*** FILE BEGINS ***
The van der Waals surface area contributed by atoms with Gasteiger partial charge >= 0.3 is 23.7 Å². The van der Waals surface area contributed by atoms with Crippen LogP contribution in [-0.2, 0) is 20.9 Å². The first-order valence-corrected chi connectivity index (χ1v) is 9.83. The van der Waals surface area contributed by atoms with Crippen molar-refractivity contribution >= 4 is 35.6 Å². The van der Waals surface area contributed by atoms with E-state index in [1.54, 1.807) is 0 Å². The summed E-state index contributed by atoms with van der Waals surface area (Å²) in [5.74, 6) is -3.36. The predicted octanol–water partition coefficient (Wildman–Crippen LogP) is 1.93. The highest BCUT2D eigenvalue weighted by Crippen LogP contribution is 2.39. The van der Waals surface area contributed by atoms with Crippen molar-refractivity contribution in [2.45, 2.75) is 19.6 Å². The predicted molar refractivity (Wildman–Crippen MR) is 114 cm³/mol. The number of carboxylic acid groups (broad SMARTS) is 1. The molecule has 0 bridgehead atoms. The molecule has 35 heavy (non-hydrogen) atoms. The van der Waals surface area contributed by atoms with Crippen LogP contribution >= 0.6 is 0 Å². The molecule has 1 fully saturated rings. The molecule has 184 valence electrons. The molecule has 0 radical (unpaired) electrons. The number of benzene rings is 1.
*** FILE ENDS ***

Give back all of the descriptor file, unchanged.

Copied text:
The van der Waals surface area contributed by atoms with Gasteiger partial charge >= 0.3 is 23.7 Å². The van der Waals surface area contributed by atoms with Crippen LogP contribution in [-0.2, 0) is 20.9 Å². The first-order valence-corrected chi connectivity index (χ1v) is 9.83. The van der Waals surface area contributed by atoms with Crippen molar-refractivity contribution >= 4 is 35.6 Å². The van der Waals surface area contributed by atoms with E-state index in [1.54, 1.807) is 0 Å². The summed E-state index contributed by atoms with van der Waals surface area (Å²) in [5.74, 6) is -3.36. The predicted octanol–water partition coefficient (Wildman–Crippen LogP) is 1.93. The highest BCUT2D eigenvalue weighted by Crippen LogP contribution is 2.39. The van der Waals surface area contributed by atoms with Crippen molar-refractivity contribution in [2.45, 2.75) is 19.6 Å². The predicted molar refractivity (Wildman–Crippen MR) is 114 cm³/mol. The number of carboxylic acid groups (broad SMARTS) is 1. The molecule has 0 bridgehead atoms. The molecule has 35 heavy (non-hydrogen) atoms. The van der Waals surface area contributed by atoms with Crippen LogP contribution >= 0.6 is 0 Å². The molecule has 1 fully saturated rings. The molecule has 184 valence electrons. The molecule has 0 radical (unpaired) electrons. The number of benzene rings is 1.